I was feeling very guilty, so she began playing on that guilt, asking me why I was no longer doing my martial arts training. That was false, as I was still doing it. I said, “Why do you ask?” She said that when she was 65, she’d like to have a very toned body, and implied that I had the responsibility to think about that. I began trying to run away from the place, but it was like running underwater. I could only make very tiny steps with all my force.
I was trying to get away from middle class people and their concerns, from religious people and their concerns and from a situation where I inadvertently destroy their artefacts.
What I am finding is, all the time, the rejection that what I have to say contains violence. It’s more like I’m suspicious because I mess up the picture book and inadvertently destroy cultural property, but this is more demonic than deliberate. Or something.
But then, to get out of femininity and its mode of suffocation, it has to be deliberate, not inadvertent or out of my control (and in the control of the one who eternally monitors and polices reality to make sure it contains enough of the ascetic ideal).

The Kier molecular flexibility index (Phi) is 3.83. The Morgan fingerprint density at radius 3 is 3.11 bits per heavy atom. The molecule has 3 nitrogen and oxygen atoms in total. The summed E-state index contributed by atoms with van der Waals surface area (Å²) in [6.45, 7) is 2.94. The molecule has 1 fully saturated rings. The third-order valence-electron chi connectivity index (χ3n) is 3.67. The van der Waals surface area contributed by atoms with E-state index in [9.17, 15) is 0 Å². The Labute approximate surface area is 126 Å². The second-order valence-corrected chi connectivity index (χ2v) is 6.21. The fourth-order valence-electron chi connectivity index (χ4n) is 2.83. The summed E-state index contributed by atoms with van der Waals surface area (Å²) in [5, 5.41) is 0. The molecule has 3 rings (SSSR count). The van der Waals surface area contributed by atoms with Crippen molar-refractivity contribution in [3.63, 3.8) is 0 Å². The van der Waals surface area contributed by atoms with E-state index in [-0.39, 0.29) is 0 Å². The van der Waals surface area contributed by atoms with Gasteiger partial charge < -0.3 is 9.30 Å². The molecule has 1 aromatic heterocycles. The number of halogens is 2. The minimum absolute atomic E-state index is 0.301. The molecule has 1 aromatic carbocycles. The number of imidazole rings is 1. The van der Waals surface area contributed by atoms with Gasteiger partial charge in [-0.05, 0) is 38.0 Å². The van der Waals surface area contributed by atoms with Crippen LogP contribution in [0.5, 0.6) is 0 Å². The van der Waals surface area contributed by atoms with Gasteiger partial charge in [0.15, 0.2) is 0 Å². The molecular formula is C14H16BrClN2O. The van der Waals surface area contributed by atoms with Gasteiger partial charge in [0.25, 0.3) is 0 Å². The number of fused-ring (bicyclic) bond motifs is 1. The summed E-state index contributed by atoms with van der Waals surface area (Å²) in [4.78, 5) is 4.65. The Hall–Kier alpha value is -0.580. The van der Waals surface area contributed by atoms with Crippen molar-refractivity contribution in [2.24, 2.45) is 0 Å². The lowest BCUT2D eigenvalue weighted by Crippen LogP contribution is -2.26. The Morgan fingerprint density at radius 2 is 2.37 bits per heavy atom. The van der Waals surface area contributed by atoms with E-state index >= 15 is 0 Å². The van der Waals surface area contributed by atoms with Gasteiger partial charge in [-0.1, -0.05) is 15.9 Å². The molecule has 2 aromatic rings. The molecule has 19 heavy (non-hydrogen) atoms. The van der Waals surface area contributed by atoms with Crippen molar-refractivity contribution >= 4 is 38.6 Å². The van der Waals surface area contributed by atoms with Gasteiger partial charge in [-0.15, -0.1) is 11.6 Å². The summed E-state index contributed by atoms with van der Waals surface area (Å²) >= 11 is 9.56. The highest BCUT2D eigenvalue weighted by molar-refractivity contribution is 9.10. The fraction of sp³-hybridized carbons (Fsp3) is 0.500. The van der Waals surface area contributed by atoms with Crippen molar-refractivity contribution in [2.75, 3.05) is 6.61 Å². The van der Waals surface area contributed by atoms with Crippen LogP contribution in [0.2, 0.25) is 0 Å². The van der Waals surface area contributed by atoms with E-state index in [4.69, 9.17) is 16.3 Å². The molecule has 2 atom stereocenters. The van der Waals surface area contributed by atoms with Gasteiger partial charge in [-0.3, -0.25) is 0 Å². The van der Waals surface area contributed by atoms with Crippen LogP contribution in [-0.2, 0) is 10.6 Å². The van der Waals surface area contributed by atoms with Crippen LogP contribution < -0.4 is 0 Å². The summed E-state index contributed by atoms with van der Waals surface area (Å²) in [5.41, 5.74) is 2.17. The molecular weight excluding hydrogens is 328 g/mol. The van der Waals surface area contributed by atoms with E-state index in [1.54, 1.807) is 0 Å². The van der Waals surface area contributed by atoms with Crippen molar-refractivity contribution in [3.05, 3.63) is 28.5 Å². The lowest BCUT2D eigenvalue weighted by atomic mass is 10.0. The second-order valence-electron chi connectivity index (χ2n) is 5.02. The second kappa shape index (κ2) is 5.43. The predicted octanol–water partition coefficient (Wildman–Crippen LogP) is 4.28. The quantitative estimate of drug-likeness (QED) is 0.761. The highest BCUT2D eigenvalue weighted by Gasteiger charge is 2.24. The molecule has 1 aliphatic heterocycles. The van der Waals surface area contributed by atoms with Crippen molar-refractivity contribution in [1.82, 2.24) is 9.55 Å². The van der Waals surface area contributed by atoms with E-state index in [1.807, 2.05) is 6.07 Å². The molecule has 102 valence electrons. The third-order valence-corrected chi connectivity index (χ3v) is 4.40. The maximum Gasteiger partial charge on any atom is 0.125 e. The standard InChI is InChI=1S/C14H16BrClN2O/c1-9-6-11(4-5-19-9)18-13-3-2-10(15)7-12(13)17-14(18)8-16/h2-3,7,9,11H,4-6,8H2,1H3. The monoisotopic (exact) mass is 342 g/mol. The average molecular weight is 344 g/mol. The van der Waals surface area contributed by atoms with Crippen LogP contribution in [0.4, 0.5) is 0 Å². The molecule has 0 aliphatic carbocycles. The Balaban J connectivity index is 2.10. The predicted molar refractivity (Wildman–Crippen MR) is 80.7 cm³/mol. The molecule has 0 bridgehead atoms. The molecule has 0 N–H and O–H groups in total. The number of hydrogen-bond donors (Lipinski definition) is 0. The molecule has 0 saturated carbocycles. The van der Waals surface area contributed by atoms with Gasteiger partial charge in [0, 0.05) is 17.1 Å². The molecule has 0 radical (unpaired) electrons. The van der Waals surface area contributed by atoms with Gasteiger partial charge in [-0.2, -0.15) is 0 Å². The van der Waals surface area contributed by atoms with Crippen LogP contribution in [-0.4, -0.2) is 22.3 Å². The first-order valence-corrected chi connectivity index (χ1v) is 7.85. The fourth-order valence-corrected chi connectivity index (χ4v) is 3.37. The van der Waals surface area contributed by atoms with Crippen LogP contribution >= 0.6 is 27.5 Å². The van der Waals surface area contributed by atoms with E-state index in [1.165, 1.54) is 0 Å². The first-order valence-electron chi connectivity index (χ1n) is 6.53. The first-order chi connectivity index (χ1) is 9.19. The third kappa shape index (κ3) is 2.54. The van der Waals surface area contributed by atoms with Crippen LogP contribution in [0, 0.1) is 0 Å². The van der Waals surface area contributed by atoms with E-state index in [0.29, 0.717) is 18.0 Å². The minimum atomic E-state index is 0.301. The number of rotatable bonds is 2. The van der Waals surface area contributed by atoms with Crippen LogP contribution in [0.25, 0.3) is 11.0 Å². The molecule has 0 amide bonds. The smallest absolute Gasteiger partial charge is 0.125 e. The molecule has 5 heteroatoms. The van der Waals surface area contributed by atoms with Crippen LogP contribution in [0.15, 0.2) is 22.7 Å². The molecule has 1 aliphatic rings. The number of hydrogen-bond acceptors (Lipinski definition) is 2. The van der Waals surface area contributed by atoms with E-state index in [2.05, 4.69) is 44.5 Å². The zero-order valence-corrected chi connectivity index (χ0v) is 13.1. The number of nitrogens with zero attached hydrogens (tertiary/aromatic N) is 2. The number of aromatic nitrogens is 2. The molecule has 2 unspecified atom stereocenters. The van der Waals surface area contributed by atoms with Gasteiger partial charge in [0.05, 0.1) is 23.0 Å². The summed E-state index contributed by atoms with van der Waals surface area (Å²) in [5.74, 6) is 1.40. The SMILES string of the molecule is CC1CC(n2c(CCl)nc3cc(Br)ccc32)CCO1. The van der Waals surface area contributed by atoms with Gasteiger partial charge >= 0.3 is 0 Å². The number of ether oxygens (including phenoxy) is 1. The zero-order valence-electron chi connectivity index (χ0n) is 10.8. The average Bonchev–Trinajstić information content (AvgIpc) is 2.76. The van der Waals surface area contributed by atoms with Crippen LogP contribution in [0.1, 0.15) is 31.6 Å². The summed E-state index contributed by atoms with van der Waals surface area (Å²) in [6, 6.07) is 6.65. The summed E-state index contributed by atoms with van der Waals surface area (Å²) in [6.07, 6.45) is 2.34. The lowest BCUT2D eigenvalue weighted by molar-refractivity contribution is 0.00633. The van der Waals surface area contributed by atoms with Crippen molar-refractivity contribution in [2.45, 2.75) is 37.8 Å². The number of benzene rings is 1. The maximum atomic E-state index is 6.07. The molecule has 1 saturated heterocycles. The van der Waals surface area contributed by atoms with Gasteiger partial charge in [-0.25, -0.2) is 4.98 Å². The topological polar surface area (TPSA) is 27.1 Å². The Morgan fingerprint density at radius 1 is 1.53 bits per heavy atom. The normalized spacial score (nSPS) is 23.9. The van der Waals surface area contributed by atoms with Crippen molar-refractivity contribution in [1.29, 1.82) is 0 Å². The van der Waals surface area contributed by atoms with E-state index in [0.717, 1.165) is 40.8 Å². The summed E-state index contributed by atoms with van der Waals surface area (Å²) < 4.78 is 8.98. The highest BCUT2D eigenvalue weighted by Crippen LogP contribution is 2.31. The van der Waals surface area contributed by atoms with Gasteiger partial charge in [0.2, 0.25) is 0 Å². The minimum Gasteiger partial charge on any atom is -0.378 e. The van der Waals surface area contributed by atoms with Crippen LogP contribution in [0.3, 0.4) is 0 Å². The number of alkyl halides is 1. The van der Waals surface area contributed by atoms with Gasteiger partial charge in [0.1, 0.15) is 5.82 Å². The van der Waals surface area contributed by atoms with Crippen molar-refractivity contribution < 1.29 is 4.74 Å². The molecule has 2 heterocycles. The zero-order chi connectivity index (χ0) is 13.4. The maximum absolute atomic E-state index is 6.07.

I suppose, in a way, this hints at my relationship to A, which isn’t really a condition of having totally no power in my case, but has to do with being required to embrace an ascetic ideal, in a way that conforms to social expectations, especially with regard to femininity. For instance, if I make an unusual, because very personal interpretation of a book, the feminine world will say I’ve made a “mistake”, rather than acknowledging that I have expressed myself creatively. The books I was messing up were not language books, but picture books, however. I was destroying pristine and elaborate appearances, just by picking up the books in question. And this is because my hands were very sweaty — probably because I was, yes, still continuing with my martial arts even in the shop.